“We didn’t play a complete game 5-on-5,” head coach Dave Hakstol said. “You’ve got to play a complete game throughout the 60 minutes, and we didn’t do that and that cost us.”

Conor Sheary scored two goals to lead Pittsburgh, including one in the final minute of the second period that gave Pittsburgh a 4-2 lead.

“I know on the fourth goal there, I take responsibility,” Konecny said. “I could have got the puck in deep, and then I didn’t get the puck out of the zone too. Two turnovers there and they capitalized, and it’s tough to get back in games against guys like this.”

The Flyers could have benefitted from a power-play goal, but that unit was a combined 0 for 5 even with Wayne Simmonds’ return to the lineup. The Flyers’ power play is now 1 for 19 over the last six games.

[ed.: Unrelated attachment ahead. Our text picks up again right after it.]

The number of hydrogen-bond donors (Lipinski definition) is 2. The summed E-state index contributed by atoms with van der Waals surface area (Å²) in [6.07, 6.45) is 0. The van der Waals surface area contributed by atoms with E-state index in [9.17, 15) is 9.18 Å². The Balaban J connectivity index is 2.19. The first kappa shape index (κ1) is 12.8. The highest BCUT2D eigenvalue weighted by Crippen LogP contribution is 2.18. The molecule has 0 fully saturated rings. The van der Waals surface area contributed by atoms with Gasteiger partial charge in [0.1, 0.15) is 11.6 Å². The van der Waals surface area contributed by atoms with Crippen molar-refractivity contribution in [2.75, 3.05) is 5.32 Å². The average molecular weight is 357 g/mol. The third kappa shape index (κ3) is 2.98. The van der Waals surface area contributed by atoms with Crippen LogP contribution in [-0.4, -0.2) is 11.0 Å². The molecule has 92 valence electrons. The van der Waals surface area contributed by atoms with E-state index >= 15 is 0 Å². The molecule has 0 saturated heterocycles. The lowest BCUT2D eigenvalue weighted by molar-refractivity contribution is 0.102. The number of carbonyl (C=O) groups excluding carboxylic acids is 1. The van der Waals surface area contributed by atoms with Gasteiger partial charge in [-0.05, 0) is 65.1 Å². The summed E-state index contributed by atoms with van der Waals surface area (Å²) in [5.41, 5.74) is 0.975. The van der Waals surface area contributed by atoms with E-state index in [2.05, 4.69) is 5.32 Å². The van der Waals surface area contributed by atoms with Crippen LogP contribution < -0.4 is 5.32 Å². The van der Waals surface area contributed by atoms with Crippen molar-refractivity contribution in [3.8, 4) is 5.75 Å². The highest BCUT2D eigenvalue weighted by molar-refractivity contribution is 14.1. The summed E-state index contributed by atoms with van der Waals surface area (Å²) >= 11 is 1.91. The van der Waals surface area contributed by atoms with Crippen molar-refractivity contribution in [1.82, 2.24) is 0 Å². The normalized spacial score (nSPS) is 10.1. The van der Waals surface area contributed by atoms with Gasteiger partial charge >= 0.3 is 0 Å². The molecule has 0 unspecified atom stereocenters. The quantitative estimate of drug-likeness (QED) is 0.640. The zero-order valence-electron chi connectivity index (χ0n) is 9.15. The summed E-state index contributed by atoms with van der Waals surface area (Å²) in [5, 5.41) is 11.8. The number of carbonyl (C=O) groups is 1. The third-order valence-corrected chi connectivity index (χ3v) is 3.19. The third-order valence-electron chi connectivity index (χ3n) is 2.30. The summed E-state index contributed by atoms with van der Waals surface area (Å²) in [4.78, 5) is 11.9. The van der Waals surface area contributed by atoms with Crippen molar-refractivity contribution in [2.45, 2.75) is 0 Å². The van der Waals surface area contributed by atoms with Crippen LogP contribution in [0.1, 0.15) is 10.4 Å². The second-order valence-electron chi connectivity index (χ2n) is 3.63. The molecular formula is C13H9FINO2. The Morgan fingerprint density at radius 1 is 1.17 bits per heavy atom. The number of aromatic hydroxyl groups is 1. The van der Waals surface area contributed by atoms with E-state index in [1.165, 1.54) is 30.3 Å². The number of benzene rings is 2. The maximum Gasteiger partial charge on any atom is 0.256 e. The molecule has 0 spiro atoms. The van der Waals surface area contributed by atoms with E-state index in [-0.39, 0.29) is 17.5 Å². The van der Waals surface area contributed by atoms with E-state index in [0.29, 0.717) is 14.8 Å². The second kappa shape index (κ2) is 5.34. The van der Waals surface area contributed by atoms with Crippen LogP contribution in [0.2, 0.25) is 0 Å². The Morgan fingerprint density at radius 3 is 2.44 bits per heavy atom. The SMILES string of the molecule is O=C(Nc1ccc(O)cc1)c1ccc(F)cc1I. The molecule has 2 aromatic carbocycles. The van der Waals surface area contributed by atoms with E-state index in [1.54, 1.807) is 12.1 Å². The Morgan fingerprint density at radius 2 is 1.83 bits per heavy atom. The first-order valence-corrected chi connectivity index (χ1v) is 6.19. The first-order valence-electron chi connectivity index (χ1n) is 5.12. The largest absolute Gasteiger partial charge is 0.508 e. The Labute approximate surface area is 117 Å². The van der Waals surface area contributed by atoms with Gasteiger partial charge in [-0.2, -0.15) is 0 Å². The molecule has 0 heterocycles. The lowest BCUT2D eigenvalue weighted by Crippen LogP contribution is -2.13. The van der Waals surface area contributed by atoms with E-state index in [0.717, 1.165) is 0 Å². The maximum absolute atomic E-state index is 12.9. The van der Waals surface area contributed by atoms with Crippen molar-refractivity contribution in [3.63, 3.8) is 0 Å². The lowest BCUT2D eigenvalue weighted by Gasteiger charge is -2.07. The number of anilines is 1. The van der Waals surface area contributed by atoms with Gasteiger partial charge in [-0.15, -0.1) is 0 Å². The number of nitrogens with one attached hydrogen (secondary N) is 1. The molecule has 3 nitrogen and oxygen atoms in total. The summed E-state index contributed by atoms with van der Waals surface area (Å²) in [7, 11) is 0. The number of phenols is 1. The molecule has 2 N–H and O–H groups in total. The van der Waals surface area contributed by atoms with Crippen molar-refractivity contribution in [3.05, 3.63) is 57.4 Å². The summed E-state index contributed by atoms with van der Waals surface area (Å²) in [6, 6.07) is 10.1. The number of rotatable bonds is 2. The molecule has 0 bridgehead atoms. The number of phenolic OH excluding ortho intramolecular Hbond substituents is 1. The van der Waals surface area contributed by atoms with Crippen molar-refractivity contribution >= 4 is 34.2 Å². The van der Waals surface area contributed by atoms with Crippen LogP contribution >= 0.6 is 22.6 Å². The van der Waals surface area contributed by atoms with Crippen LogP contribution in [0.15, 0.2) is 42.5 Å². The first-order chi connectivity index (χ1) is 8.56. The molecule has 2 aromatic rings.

“The power play was s--- tonight and it’s frustrating,” Claude Giroux said. “We did a good job of drawing those penalties and gaining momentum, but it wasn’t good.”

“We gotta find ways to get the puck to the middle of the ice to alleviate the pressure,” Simmonds said. “Once we got it on the wall, they pressured. They did a good job not allowing us to get it off.”

Playing the Penguins also presented matchup problems for the Flyers. With the Sean Couturier line mostly battling Evgeni Malkin’s line, Hakstol attempted to contain Sidney Crosby’s line with the trio of Valtteri Filppula, Jordan Weal and Simmonds. While they didn’t play terribly, they were still collectively minus-8 and played much of the game at even strength on the defensive side of the ice.

“We made a couple of mistakes and they took advantage of it,” Simmonds said. “I think as a whole, I don’t think we were too bad, but just those couple mistakes, they put them in the back of our net.” 

The Flyers are proving to be one of the NHL’s streakiest teams, both good and bad.

Now they must find a way to pump the brakes Thursday night in Boston.